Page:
English Professor, Washington University
"I guess I'm glad he found comfort in poetry, but I didn't like the way the press handled it. One newspaper essentially said that this poem is something that an adolescent rebelling against a father would quote, as if to say this shows how crazy he is, and I just felt like it was the only touch of humanity he showed. This is a poem about trusting one's self, and there are a lot of 19th-century English and American poems like that, Dickinson's and Whitman's among them. There's a tradition of self-reliance and radical individualism that poem reflects."
Philosophy Professor, Webster University
"It's kind of interesting that he couldn't think enough for himself to write his own last words. He seems to have been very much in the thrall of other people's ways of thinking."
Postdoctoral English Instructor,
"I think it is sickly ironic for him to speak of being the captain of his soul and the master of his fate when he robbed so many other people of control over their lives."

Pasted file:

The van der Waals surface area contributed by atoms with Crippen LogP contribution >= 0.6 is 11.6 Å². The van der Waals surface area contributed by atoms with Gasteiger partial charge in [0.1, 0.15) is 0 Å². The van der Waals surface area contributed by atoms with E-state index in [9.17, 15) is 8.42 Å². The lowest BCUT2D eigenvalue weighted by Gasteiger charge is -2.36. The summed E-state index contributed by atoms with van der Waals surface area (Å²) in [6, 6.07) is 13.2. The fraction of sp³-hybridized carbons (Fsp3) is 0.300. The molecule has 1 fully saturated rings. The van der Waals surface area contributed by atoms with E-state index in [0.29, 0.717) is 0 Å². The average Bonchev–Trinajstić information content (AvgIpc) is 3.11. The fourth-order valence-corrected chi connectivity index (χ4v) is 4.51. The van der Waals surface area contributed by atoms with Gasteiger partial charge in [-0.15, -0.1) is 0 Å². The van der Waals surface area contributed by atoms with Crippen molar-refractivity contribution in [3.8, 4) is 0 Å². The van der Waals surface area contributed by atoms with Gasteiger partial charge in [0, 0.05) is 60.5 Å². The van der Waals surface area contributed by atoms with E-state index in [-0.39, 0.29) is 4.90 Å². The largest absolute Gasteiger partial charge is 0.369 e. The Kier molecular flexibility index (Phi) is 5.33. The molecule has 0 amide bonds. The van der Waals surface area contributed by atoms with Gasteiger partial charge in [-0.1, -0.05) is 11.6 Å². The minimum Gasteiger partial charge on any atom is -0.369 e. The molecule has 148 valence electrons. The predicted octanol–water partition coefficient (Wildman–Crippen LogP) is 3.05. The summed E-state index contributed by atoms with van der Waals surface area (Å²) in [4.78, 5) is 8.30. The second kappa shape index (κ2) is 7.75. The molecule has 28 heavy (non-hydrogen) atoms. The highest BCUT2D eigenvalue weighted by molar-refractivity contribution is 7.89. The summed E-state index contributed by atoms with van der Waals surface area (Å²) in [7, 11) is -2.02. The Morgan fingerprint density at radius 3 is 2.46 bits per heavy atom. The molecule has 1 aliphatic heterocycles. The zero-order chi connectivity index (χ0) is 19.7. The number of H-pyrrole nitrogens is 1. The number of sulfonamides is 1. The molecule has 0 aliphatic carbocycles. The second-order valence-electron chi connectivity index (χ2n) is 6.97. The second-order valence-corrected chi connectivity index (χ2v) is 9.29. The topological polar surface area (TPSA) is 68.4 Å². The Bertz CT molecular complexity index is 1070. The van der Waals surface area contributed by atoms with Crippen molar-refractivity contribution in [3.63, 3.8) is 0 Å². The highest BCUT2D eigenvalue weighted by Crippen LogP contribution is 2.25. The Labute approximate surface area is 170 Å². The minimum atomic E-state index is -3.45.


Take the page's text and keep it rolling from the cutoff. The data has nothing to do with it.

Belden C. Lane
Theology Professor, St. Louis University
"That evening, our prayer group had a meeting. We lit candles, and we asked what happens in the last moment of one's life and you come face to face with God. And as I imagine Timothy McVeigh before God, at that culminating moment, with the combination of recognition of his acts of terror and of immense regret, and also of being loved in a way he never knew possible -- could his attitude have shifted from the pride of 'Invictus' to the humility of knowing that none of us are masters of our own fates? That was my prayer that night."
Assistant English Professor, Fontbonne College
"I actually liked it that he used a poem. The victims' families didn't like it at all. They found it very unsatisfactory. They wanted him to cry, seem remorseful, but instead he turned to literature as a way to express his feelings and, in a very real way, control the terms of his death, which made him seem more inhuman to some of them but, oddly enough, more human to me."